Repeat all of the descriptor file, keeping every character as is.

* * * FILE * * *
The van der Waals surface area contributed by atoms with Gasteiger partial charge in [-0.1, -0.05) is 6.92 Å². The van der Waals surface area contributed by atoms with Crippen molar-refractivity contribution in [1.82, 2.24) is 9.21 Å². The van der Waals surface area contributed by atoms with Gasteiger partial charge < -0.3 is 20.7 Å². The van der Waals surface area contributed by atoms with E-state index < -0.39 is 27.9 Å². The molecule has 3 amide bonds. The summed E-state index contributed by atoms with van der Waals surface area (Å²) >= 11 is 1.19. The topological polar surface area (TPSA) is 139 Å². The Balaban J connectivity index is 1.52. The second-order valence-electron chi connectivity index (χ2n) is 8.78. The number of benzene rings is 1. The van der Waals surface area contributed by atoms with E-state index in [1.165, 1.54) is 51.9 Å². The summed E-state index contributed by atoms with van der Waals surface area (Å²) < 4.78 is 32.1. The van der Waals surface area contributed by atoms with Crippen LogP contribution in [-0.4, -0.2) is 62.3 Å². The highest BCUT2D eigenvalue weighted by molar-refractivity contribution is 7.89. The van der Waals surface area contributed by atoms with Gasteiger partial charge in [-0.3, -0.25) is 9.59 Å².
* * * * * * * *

The van der Waals surface area contributed by atoms with Gasteiger partial charge in [-0.1, -0.05) is 6.92 Å². The van der Waals surface area contributed by atoms with Crippen molar-refractivity contribution in [1.82, 2.24) is 9.21 Å². The van der Waals surface area contributed by atoms with Gasteiger partial charge < -0.3 is 20.7 Å². The van der Waals surface area contributed by atoms with E-state index < -0.39 is 27.9 Å². The molecule has 3 amide bonds. The summed E-state index contributed by atoms with van der Waals surface area (Å²) >= 11 is 1.19. The topological polar surface area (TPSA) is 139 Å². The Balaban J connectivity index is 1.52. The second-order valence-electron chi connectivity index (χ2n) is 8.78. The number of benzene rings is 1. The van der Waals surface area contributed by atoms with E-state index in [1.165, 1.54) is 51.9 Å². The summed E-state index contributed by atoms with van der Waals surface area (Å²) < 4.78 is 32.1. The van der Waals surface area contributed by atoms with Crippen LogP contribution in [-0.4, -0.2) is 62.3 Å². The highest BCUT2D eigenvalue weighted by molar-refractivity contribution is 7.89. The van der Waals surface area contributed by atoms with Gasteiger partial charge in [-0.3, -0.25) is 9.59 Å².